Two new studies presented to the American Heart Association have shown that vaping can damage the heart in a similar way to smoking.
Spike in heart rate
Scientists found that people who vape experience a spike in their heart rate as well as their blood pressure in a similar way to people who smoke traditional cigarettes.
Nearly 400 people were recruited for a study between March 2019 and March 2022. Of these, 164 were vapers, compared with 117 smokers and 114 people who did neither. The researchers recorded heart rate, blood pressure, the diameter of the brachial artery in the arm and heart rate variability before vaping and smoking as well as 15 minutes afterwards. The results showed that people who vaped and those who smoked cigarettes had a pulse four beats per minute faster after a vape or smoke, whereas there was no change for the non-users. Blood pressure also increased from approximately 122/72 mm Hg to approximately 127/77 mm Hg after vaping or smoking, whereas there was no change for non-smokers or non-vapers.
Worrisome changes in heart
“Immediately after vaping or smoking, there were worrisome changes in blood pressure, heart rate, heart rate variability and blood vessel tone (constriction),” said lead study author Dr Matthew Tattersall, Assistant Professor of Medicine at the University of Wisconsin School of Medicine.
"These findings suggest worse cardiovascular disease risk factors right after vaping or smoking and activation of the sympathetic nervous system may play a role in the adverse responses seen immediately after using e-cigarettes and after exercise testing 90 minutes later” Dr Tattersall added.
Reduced exercise performance
A second study found vapers had worse exercise performance than non-smokers and that it was similar to that of smokers.
"These studies add to the growing body of science that shows similar cardiovascular injury among people who use e-cigarettes and those who smoke combustible cigarettes,” said Dr Aruni Bhatnagar, Professor of Medicine, Biochemistry and Molecular Biology at the University of Louisville.
"Additionally, it shows this cardiovascular risk is seen even among younger people who have a shorter history of nicotine use.
“People should know that e-cigarettes and combustible cigarettes contain addictive nicotine and toxic chemicals that may have adverse effects on their cardiovascular system and their overall health.”
Exposure to volatile organic compounds
A paper was also presented at the conference from Boston University showing that electronic cigarettes may lead to exposure to volatile organic compounds that may negatively affect cardiovascular health in a similar manner to smoking traditional cigarettes.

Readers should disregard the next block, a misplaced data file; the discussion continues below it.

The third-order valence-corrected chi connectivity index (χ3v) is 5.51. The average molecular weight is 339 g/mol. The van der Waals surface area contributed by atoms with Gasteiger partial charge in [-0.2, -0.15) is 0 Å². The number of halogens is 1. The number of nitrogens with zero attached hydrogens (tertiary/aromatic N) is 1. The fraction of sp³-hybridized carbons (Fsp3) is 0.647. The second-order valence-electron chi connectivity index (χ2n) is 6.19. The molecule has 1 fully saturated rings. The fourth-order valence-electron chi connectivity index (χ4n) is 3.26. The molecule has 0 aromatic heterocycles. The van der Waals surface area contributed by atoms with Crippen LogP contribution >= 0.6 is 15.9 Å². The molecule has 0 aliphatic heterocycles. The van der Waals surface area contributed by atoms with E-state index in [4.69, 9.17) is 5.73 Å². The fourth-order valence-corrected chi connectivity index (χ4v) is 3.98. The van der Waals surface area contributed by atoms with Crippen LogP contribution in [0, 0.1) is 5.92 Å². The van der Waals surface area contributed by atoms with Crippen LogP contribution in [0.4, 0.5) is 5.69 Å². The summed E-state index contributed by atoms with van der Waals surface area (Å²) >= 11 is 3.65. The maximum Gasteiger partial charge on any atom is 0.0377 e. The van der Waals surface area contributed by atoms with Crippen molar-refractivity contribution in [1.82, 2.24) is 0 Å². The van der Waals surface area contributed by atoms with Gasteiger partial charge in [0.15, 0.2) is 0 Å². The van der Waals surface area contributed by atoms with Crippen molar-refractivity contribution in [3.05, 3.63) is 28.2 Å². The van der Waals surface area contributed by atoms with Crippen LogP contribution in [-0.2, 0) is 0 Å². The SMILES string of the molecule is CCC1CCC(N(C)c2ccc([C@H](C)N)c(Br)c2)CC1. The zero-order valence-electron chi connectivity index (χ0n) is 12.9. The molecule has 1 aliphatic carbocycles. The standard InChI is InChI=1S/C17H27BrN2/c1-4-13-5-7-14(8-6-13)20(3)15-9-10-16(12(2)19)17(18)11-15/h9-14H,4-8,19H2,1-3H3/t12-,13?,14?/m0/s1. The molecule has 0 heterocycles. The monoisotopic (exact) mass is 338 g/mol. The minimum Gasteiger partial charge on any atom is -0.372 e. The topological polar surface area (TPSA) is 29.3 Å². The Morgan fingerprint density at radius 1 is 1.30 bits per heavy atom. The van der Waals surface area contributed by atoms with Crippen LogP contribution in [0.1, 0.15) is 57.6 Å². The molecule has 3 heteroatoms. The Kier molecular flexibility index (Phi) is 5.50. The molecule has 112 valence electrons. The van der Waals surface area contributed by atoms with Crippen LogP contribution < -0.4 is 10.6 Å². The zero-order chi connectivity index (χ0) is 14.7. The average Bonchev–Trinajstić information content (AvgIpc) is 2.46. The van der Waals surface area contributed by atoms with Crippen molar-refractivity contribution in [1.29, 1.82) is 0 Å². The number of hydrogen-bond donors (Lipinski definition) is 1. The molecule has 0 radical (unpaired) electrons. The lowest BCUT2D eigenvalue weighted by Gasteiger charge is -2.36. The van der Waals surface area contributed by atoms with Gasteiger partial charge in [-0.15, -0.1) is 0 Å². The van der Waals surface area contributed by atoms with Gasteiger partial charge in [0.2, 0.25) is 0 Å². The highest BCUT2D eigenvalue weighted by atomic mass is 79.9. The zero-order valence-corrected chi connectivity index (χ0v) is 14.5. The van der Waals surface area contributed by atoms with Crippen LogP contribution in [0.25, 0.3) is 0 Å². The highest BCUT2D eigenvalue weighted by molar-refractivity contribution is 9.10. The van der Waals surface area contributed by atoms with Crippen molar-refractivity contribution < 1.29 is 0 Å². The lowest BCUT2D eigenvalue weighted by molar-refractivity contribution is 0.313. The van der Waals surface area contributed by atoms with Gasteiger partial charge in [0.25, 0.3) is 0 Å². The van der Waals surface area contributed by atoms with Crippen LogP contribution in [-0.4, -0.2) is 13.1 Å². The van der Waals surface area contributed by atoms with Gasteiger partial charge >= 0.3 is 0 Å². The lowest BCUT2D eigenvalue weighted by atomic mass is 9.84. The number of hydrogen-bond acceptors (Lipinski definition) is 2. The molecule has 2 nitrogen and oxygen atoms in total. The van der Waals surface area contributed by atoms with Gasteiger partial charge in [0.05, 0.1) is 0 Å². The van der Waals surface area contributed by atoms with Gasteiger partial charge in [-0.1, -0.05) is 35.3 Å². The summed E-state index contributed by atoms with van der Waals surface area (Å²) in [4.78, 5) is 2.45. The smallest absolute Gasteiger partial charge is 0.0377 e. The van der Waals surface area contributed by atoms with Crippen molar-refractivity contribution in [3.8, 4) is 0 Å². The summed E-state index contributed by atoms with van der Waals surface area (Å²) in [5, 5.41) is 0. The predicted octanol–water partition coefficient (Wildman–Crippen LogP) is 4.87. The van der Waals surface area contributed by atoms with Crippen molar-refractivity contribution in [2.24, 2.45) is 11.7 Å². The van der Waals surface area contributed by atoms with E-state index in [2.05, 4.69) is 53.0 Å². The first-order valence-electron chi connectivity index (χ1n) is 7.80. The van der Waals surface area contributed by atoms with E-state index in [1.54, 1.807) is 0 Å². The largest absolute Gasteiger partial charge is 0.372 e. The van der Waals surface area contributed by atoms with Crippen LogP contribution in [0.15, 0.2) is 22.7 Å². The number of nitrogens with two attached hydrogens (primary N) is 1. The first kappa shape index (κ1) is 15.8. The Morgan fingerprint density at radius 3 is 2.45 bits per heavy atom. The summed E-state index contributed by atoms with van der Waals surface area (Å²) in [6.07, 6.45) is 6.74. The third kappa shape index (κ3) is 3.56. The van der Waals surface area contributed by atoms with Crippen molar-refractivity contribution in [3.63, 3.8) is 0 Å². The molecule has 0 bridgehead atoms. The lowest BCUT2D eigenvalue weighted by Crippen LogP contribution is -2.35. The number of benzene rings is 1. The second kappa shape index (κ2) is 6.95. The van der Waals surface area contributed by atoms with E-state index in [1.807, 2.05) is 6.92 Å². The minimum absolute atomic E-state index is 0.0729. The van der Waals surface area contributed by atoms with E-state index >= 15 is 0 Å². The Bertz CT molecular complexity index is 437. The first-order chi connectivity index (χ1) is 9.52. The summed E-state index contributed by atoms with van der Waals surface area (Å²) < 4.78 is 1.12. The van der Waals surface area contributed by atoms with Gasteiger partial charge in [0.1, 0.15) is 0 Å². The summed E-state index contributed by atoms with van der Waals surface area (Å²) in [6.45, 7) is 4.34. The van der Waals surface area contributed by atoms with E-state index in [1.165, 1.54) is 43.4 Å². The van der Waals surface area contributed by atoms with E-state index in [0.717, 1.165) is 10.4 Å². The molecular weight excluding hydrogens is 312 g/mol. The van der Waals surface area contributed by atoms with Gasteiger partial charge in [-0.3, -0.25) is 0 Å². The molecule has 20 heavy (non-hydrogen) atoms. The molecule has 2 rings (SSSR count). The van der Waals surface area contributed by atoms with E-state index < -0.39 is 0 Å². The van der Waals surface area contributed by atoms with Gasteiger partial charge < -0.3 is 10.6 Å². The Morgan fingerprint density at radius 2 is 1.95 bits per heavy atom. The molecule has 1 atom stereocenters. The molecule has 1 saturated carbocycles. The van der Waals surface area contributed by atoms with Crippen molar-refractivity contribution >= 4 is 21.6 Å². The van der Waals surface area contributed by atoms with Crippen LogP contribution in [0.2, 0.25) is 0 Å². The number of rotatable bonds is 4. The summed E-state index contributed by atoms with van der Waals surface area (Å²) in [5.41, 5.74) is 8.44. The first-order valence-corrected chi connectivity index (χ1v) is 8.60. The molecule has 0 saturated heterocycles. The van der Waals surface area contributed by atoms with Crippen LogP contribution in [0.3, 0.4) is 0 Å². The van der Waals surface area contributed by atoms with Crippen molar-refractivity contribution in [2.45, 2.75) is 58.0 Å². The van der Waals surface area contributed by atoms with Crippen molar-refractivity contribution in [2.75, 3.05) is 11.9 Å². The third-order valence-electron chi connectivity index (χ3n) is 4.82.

Study lead author Dr Sana Majid said: "Pod-based electronic cigarettes are commonly marketed to youth and young adults, as well as people attempting to quit or reduce smoking regular cigarettes. "However, the long-term health effects of using these novel tobacco products are unknown, which is why we conducted this study."
The study on 106 adults aged 18-45 years found both vapers and smokers had eight per cent higher blood pressure compared with non-smokers and increased heart rates. Dr Majid said: "Our findings demonstrate that pod-based e-cigarette use had long and short-term effects on the vascular system in healthy young adults, including in those who have only smoked e-cigarettes and have never smoked combustible cigarettes.
"These results indicate that e-cigarettes release chemicals that are toxic to blood vessels and the use of pod-based e-cigarettes may be associated with harm.
Three million vapers
The use of e-cigarette products has surged among young adults in recent years, and it is estimated that there are now over three million adult vapers in the UK.
Dr Majid added: "Youth and young adults should avoid using any tobacco products including pod-based e-cigarettes because they may adversely affect blood vessel health.
"Setting regulations that make it more difficult for youth to start using e-cigarettes is an important part of achieving a tobacco-free future.”
Do your own research into heart conditions
Cardiologist, Dr Oliver Segal explains that it is important for patients to understand the risks and to try to do some research on any concerns around heart conditions, especially to inform you of questions you might like to ask in a consultation. Write these down, as many people will forget everything as they walk through the door. Doctors who are put off by the patient who brings along a long list of questions is in the wrong business! Visits to a cardiologist are often the most important event in a person’s life at that time.